32. ^ "Watchdog will not investigate Tory MP over Albania deals". Daily Telegraph. 12 November 2013. Retrieved 23 March 2018.
  33. ^ Halliday, Josh; Siddique, Haroon (4 December 2014). "Conservative MP Mark Pritchard arrested over alleged rape". The Guardian. Retrieved 4 December 2014.
  34. ^ "Tory MP Mark Pritchard arrested". BBC News. 4 December 2014. Retrieved 4 December 2014.
  35. ^ "Live: MP Mark Pritchard news briefing". 6 January 2015 – via www.bbc.co.uk.
  36. ^ "BBC News". BBC News. BBC. 6 January 2015. Retrieved 6 January 2015.
  37. ^ "Personal page on the website of the Parliamentary Assembly of the Council of Europe". Retrieved 12 May 2016.
  38. ^ "Track the millions of pounds given to all-party parliamentary groups". The Guardian. 6 January 2017. Retrieved 4 October 2018.
  39. ^ "Are APPGs a 'dark space' for covert lobbying?". The Guardian. 6 January 2017. Retrieved 4 October 2018.
  40. ^ "UK Delegation to the Parliamentary Assembly of the Organisation for Security and Co-operation in Europe". UK Parliament Written statement - HCWS380. 20 December 2017.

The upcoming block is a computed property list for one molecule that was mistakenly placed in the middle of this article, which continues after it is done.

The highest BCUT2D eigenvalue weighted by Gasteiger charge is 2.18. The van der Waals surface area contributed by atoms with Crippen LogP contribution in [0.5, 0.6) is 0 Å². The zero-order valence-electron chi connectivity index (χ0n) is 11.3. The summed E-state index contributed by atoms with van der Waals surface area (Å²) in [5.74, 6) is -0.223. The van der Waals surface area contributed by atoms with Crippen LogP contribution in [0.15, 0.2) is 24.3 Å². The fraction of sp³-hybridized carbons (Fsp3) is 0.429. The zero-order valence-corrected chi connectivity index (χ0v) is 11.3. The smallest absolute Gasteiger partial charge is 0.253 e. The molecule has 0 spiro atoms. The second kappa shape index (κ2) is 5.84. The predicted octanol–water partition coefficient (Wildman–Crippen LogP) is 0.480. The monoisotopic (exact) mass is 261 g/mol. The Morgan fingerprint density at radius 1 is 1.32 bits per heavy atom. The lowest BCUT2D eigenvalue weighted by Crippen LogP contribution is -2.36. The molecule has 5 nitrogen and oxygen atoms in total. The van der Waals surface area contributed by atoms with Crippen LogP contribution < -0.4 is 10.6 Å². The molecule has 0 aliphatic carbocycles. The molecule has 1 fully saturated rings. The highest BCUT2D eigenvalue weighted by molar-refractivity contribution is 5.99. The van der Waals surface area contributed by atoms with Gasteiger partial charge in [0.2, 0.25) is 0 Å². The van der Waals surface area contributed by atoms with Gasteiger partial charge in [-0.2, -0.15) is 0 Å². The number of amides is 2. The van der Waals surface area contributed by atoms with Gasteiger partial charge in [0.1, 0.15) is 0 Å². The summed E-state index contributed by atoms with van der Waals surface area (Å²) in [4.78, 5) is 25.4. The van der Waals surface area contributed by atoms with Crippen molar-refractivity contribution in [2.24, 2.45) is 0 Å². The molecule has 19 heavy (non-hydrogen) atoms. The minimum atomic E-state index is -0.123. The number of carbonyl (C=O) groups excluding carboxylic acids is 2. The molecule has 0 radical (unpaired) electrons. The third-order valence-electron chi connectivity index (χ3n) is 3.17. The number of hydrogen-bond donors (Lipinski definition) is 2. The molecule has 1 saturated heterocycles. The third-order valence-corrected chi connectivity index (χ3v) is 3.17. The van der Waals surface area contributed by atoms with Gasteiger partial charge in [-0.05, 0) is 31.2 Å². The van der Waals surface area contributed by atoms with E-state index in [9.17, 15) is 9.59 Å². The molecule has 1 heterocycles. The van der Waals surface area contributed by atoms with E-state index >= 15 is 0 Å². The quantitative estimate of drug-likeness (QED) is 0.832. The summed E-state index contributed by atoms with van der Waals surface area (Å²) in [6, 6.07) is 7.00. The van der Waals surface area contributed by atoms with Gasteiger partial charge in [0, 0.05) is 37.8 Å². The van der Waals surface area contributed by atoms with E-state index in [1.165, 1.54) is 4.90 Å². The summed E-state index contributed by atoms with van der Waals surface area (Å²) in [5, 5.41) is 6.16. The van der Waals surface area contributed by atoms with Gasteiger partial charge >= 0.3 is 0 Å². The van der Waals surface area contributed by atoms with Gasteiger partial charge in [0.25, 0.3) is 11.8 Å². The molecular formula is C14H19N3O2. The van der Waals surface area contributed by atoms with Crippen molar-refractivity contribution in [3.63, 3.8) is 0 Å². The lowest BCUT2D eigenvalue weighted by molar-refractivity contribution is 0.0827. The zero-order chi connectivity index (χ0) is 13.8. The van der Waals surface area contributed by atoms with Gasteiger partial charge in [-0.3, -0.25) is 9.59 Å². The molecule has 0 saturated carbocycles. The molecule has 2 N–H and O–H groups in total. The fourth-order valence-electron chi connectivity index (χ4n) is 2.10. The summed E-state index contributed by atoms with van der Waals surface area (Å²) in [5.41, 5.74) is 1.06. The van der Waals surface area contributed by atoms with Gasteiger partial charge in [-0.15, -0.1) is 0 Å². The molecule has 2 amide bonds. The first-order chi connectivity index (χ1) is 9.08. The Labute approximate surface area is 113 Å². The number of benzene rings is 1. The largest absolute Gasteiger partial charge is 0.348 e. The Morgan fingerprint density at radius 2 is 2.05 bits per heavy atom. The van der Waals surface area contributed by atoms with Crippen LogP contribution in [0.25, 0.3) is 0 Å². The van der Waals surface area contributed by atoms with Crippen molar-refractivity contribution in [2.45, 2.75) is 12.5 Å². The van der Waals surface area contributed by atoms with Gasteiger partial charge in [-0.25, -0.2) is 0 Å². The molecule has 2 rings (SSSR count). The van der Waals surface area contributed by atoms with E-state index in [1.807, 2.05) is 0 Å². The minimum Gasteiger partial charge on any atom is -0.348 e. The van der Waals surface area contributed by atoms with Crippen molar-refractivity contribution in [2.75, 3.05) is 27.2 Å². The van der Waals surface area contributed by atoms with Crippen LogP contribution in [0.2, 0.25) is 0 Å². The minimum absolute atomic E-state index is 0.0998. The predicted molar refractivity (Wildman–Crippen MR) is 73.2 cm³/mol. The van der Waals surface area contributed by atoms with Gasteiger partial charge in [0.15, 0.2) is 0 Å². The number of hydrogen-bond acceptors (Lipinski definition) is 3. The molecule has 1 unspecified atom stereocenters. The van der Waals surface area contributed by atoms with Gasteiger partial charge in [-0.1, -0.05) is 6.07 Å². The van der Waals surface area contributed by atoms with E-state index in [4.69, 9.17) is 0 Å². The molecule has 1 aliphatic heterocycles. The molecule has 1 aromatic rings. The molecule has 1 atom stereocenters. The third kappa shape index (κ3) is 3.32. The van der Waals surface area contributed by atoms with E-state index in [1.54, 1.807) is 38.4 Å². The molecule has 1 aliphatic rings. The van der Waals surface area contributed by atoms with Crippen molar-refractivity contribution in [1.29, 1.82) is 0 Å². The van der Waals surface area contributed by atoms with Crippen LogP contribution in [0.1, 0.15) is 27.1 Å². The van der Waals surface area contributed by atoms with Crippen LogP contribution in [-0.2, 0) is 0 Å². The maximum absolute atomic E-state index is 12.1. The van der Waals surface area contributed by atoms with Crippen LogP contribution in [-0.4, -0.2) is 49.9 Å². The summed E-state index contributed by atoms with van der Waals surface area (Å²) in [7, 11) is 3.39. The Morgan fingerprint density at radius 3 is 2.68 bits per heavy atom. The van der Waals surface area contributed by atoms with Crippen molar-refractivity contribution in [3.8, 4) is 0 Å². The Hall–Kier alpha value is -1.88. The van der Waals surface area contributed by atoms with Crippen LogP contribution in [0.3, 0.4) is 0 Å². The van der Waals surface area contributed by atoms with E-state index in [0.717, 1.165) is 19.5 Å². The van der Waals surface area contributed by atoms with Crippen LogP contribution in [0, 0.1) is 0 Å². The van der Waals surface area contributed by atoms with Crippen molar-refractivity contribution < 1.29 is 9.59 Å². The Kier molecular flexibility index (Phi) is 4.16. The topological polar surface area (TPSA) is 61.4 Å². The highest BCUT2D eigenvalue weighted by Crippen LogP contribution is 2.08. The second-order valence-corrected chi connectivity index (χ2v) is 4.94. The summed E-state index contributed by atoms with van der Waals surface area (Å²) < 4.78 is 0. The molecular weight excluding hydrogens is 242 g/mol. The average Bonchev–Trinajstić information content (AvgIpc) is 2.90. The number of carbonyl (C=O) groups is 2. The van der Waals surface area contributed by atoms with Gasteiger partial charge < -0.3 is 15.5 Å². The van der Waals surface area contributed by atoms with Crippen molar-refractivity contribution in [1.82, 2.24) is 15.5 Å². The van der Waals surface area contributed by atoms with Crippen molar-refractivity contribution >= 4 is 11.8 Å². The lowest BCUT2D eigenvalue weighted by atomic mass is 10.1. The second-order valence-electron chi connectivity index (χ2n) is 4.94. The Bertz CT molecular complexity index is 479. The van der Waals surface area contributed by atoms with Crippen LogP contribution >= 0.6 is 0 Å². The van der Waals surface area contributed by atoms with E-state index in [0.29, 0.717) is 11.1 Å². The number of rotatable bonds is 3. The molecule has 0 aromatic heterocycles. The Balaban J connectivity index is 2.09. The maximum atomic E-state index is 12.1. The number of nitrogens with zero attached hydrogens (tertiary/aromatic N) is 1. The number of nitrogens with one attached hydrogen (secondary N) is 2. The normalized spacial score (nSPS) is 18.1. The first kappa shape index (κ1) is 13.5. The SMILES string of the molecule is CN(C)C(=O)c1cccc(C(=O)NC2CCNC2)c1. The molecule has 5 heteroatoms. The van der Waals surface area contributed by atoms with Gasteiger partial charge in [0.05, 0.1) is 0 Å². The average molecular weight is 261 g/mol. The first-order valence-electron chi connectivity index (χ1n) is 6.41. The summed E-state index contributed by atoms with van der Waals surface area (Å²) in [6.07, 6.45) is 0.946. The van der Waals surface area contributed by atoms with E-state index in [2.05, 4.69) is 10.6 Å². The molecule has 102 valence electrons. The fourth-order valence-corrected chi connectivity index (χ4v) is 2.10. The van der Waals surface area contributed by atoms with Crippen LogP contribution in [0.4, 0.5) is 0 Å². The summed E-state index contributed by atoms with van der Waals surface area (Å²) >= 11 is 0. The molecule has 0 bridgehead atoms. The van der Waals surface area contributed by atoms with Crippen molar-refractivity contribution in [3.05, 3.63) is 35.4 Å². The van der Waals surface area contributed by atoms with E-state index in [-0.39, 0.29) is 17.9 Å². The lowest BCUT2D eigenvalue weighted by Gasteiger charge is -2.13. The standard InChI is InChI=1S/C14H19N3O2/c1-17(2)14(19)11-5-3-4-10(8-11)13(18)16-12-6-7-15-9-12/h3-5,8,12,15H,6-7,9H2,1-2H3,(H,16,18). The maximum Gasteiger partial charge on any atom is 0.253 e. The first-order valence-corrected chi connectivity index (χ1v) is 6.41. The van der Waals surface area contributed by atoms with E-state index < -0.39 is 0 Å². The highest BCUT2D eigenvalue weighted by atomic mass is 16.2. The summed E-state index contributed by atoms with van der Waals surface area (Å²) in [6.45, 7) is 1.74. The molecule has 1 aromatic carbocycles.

41. ^ "Trade envoys". Retrieved 15 September 2017.
  42. ^ "Mark Pritchard". Parliament UK. Retrieved 4 October 2018.
  43. ^ "UK Parliament – APPG Register". UK Parliament.
  44. ^ "UK Parliament – APPG Jazz Appreciation". UK Parliament.
  45. ^ Goodenough, Tom (16 February 2016). "Which Tory MPs back Brexit, who doesn't and who is still on the fence?". The Spectator. Retrieved 11 October 2016.
  46. ^ "They Work For You". GOV.UK. Retrieved 4 October 2018.
  47. ^ "Wrekin MP Mark Pritchard denies claims over his conduct at Westminster". Shropshire Star. 9 March 2018. Retrieved 4 October 2018.
  48. ^ "IPSA". GOV.UK. Retrieved 4 October 2018.
  49. ^ "One in five MPs employs a family member: the full list revealed". The Daily Telegraph. 29 June 2015. Retrieved 4 October 2018.
  50. ^ Mason, Rowena (29 June 2015). "Keeping it in the family: new MPs continue to hire relatives as staff". The Guardian. Retrieved 4 October 2018.
  51. ^ "They Work for you". Retrieved 23 March 2018.
  52. ^ "What MPs do as second jobs". BBC. Retrieved 4 October 2018.